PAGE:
La revitalisation de la "Rust Belt" américaine par l'Art...

Lorraine Chaffer's curator insight, June 1, 2013 7:53 AM

Improving the liveability of places can involve engaging the community - street art and unique installations can be effective in achieving this.



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Adaptive Reuse + Green Innovation: Lahas Zone Showrooms, China

Adaptive Reuse + Green Innovation: Lahas Zone Showrooms, China | scatol8® | Scoop.it

Recognized by united nations and world banks, the City of Yiwu houses the world’s biggest small goods market, having seemingly arisen over night, is now the center of trading for small goods in the world. The people of Yiwu, once workers on the farming fields dared to change their fates and stepped into the world of business and landed on success. “Breakthrough Innovations” is this city’s most valued essence.


The city strongly encourages young entrepreneurs, and with that in mind, the Lahas Zone was idealistically concieved and designed, centering a green enviroment that can incorporate services, offices, R&D and exhibitions all into living comfortably...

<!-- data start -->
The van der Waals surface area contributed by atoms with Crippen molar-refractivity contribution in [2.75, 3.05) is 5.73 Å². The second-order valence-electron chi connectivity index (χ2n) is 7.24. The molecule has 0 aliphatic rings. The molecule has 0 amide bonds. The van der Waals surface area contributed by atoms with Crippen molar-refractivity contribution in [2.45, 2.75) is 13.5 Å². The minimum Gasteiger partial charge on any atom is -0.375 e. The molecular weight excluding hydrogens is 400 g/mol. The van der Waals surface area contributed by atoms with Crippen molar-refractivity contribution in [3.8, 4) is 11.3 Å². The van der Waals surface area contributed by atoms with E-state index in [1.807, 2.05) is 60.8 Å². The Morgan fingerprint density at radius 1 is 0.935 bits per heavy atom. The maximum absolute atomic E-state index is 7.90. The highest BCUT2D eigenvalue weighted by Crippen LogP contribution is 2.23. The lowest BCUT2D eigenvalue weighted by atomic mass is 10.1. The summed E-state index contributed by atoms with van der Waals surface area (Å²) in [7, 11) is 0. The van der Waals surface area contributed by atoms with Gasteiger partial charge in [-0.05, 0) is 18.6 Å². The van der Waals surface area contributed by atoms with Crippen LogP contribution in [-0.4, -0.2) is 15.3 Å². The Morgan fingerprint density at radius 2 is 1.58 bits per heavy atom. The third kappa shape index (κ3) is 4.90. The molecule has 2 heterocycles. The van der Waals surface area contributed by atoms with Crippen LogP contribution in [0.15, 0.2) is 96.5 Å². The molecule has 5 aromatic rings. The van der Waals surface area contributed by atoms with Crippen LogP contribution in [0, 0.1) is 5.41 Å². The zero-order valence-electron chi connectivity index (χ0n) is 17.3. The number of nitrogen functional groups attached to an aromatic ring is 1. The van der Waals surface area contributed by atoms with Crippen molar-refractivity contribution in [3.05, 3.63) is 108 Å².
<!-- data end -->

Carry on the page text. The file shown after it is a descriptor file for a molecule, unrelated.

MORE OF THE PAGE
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Common Spaces: Urbanism, Sustainability and the Art of Placemaking

Common Spaces: Urbanism, Sustainability and the Art of Placemaking | scatol8® | Scoop.it
As people become more engaged in the movement towards sustainable living, it stands to reason that they will first turn to the immediate environment. Outside the home, the debate is centered on the design and layout of community spaces; this is where placemaking offers valuable insights.

Placemaking, put simply, is the design of public spaces with the needs, desires, interests, and inspirations of the local community at heart. Frequently, this collaborative process can be found in what we might regard as a traditional, outdoor community area; a park or waterfront. However, as localism and sustainability take root within the priorities of decision-makers, we are also beginning to see community-minded design in more unconventional places. Ideal candidates for this new process include, for example, the layout and signage design for public service buildings such as police stations, hospitals and museums.